Surface finish can help or hinder overmolding. For example, it’s preferable to to texture the overmolding locations, because a polished surface can cause the rubber to stick to the tool after molding. Texture applied to the substrate on the contact surfaces between the substrate and overmold can help with the material bonding, plus these surfaces are hidden under the overmolding features.
Tooling Design Considerations
Gating, ejector pin locations, parting lines, and flow length are often an afterthought, but getting them wrong can reduce part performance or adversely affect the overall aesthetic.
So, here’s how to get them right for an overmolding shot:
Thicker gates, such as edge gates, aid in the processing and bonding of the overmold. Centrally located gates that take into account the flow length are equally important for complete filling and bond strength. The material flow path is also a factor, so that no features from the substrate inhibit the flow. If such features exist, then additional gates are required. Thick and centrally located gates may leave a gate vestige in an undesirable location on the part, but there are ways and design features that can hide the gating away from view.
Also, ejector pin marks or parting lines located on sealing surfaces may prevent the seal from functioning properly.
Fictiv DFM review support: Fictiv’s dedicated DFM engineers and Technical Applications Engineers (TAE’s) are here to support you with your part and tooling design, so that your gates, ejector pins, parting lines and flow length are dialed in — check out our new DFM feedback portal!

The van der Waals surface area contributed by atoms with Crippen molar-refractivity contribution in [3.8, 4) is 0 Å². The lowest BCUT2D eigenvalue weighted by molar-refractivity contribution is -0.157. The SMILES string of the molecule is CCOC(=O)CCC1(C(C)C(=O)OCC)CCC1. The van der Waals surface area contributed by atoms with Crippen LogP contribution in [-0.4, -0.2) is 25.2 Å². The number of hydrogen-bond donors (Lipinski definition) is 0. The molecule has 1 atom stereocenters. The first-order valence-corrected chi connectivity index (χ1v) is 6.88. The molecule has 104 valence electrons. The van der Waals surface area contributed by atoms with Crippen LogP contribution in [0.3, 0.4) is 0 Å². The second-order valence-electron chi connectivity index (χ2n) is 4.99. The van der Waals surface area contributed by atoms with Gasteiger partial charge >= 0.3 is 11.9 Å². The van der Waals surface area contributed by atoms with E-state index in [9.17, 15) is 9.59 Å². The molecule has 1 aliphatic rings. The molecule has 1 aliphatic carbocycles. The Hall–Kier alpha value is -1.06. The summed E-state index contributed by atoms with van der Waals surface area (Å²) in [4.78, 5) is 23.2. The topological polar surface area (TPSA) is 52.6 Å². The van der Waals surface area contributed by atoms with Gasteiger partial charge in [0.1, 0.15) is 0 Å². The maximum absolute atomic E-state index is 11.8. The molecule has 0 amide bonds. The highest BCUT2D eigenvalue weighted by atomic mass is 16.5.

Part processing mainly falls on the responsibility of the molder. However, even if material selection and design are properly covered, overmolding processing requires techniques and abilities beyond what’s needed for standard injection molding. Not every molding factory is capable (or willing) to accommodate overmolding products.
At Fictiv, a subset of our highly vetted network of manufacturing partners with proven track records of overmolding success are eligible to take on your overmolding projects. Additionally, Fictiv’s Supplier Quality Engineers (SQE’s) provide oversight for sampling and production to ensure your overmolded parts are of the highest quality.
Here are the internal guidelines that our manufacturing partners use for processing:
- Print material manufacturer’s datasheet and recommended processing conditions
- Check the overmold and substrate raw materials moisture levels to ensure they’re properly dried.
- No mold release spray allowed (Mold release spray is a cardinal sin for overmolding)
- To achieve optimal bond strength, set melt temperatures to the upper recommended limits
- Use a high injection rate for the overmolding
- Use the highest possible injection pressure
- Dry and clean surface of the substrate
- Preheat the substrate before overmolding — the temperature depends on the grade of material
- Typically use longer cooling times for the overmolding shot, since the substrate restricts cooling
Fictiv is your operating system for custom manufacturing. We make sourcing quality, custom mechanical parts simple using our online platform, guided expertise and highly-vetted partner network. For your next injection molding project, create an account and upload your designs to www.fictiv.com to discover the benefits of our design review process for yourself!